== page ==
On Thursday, the February housing starts and building permits reports were released. These measures of new home construction came in mixed during the month. Housing starts increased 6.8 percent in February, well above the 3.8 percent increase that was expected. Permits dropped 1.9 percent against calls for a 2.4 percent decline; they had previously hit their highest level since January 2006, so the modest decline in this often-volatile report was not a major concern. Instead, the focus was on housing starts, which hit their strongest pace since February 2006. Part of the surge in new home construction was due to the declining medical risks from the Omicron variant; however, high levels of home buyer demand and home builder confidence also supported the impressive increase in construction during the month. Given the lack of supply of existing homes for sale, this report was an encouraging sign that home builders continue to see strong demand for housing and are building and investing accordingly.
Thursday also saw the release of the February industrial production report. Production increased 0.5 percent during the month, which was down from the 1.4 percent increase we saw in January but in line with economists’ expectations. The solid result was powered by a 1.2 percent increase in manufacturing production, which was better than the expected 1 percent growth. This result represented the best month for manufacturing growth since October and signaled that the worst medical risks from the Omicron variant are likely behind us. Manufacturers have been trying to increase capacity and output during the past year to meet high levels of demand and complete the backlogs of orders from businesses and consumers. The accelerating manufacturing production growth in February could be a sign for faster growth in the months ahead, which, in turn, would be a good sign for the overall health of the economy to start the year.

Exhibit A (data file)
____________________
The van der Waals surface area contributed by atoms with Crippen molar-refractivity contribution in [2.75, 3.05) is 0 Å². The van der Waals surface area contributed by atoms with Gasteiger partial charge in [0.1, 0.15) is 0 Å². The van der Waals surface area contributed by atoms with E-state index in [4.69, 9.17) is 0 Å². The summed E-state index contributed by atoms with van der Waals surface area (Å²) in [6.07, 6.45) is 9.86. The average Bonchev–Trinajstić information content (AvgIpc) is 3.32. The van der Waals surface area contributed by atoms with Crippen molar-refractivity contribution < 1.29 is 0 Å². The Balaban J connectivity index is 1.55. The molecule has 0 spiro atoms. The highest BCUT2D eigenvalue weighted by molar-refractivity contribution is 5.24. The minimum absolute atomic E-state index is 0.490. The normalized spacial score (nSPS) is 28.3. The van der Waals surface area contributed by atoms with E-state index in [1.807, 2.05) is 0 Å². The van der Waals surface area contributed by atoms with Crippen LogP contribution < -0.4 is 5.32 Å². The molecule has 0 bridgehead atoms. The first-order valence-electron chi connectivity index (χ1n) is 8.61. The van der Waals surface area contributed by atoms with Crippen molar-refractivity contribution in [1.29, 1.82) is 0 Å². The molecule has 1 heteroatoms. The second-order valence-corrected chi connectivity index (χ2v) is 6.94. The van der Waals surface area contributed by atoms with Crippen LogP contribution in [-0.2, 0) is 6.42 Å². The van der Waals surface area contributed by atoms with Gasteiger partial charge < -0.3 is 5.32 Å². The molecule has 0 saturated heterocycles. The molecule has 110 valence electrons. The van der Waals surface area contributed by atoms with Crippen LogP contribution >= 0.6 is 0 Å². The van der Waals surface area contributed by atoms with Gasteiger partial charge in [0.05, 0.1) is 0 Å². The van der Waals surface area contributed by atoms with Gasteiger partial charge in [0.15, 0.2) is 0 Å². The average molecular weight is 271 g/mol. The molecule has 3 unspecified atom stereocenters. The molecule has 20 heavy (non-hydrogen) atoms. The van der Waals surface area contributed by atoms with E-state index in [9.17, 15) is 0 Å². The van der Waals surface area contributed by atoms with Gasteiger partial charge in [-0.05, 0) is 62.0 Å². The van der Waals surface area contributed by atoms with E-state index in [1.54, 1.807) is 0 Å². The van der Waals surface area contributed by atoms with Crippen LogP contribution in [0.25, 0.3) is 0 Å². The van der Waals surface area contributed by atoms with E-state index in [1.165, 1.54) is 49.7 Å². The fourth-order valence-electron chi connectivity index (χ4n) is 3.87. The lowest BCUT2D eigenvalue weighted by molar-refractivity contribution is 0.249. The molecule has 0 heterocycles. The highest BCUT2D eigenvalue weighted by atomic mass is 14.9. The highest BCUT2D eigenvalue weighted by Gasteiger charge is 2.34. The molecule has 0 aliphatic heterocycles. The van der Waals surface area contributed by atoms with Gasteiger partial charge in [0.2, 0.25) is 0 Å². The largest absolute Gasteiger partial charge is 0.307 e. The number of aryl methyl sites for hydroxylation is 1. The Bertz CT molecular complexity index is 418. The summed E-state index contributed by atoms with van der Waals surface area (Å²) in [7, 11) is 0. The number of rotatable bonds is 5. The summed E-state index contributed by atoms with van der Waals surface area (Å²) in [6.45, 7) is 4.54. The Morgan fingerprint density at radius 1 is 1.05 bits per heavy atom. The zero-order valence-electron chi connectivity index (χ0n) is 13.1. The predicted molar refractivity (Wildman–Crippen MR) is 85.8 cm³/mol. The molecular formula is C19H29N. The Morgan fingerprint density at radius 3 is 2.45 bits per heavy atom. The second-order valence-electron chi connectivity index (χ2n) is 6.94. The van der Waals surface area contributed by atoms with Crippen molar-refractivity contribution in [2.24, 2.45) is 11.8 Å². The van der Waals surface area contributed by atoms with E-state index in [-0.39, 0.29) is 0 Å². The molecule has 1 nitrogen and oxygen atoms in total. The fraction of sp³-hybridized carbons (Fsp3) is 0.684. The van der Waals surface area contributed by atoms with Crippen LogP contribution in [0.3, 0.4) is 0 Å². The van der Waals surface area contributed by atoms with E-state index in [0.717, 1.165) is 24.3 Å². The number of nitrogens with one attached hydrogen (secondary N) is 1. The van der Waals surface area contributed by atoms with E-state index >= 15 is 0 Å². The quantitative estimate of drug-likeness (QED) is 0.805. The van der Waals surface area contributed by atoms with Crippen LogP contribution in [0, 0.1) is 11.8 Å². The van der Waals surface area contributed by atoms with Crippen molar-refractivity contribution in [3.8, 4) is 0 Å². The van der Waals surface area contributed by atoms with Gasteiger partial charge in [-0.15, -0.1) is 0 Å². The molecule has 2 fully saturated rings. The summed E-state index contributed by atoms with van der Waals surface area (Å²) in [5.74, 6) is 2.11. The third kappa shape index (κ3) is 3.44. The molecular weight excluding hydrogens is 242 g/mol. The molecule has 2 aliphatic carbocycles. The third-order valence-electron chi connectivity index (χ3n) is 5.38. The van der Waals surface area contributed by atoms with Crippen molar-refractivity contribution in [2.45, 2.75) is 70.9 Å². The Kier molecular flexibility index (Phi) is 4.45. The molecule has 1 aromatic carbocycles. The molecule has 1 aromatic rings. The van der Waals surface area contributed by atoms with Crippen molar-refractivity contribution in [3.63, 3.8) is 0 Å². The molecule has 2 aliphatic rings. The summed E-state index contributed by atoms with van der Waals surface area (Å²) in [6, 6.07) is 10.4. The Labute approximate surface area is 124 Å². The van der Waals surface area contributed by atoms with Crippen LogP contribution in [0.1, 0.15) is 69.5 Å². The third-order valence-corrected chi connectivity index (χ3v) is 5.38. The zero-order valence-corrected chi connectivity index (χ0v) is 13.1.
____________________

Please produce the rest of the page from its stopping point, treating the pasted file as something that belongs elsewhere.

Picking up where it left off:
We finished the week with Friday’s release of the February existing home sales report. Sales of existing homes, which account for the majority of home sales in the country, fell 7.2 percent following a 6.6 percent increase in January. The February decline was larger than economists’ estimates for a 6.2 percent drop in sales. The sales surge in January brought the pace of home sales to a one-year high, as prospective home buyers rushed to lock in relatively low mortgage rates at the start of the year. The pullback in February was largely due to a lack of homes for sale and rising prices, as well as higher mortgage rates negatively affecting affordability. The average 30-year mortgage rate increased from 3.78 percent at the end of January to 4.30 percent at the end of February. Looking ahead, rising mortgage rates and prices are expected to serve as headwinds for significantly higher levels of existing home sales in the short term.
What to Look Forward To
On Wednesday, the preliminary estimate for the February durable goods orders report is set to be released. Durable goods orders are expected to fall 0.5 percent following a 1.6 percent increase in January. This anticipated drop in orders is due to a decline in volatile aircraft orders during the month. Core durable goods orders, which strip out the impact of transportation orders, are set to increase 0.5 percent in February after rising 0.7 percent in January. If estimates hold, this would mark 12 consecutive months with core durable goods orders growth. Businesses have continued to spend and invest in order to try and meet high levels of consumer demand over the past year. So, continued core durable goods order growth in February would be an encouraging sign that business investment remains strong during the month.
That’s it for this week—thanks for reading!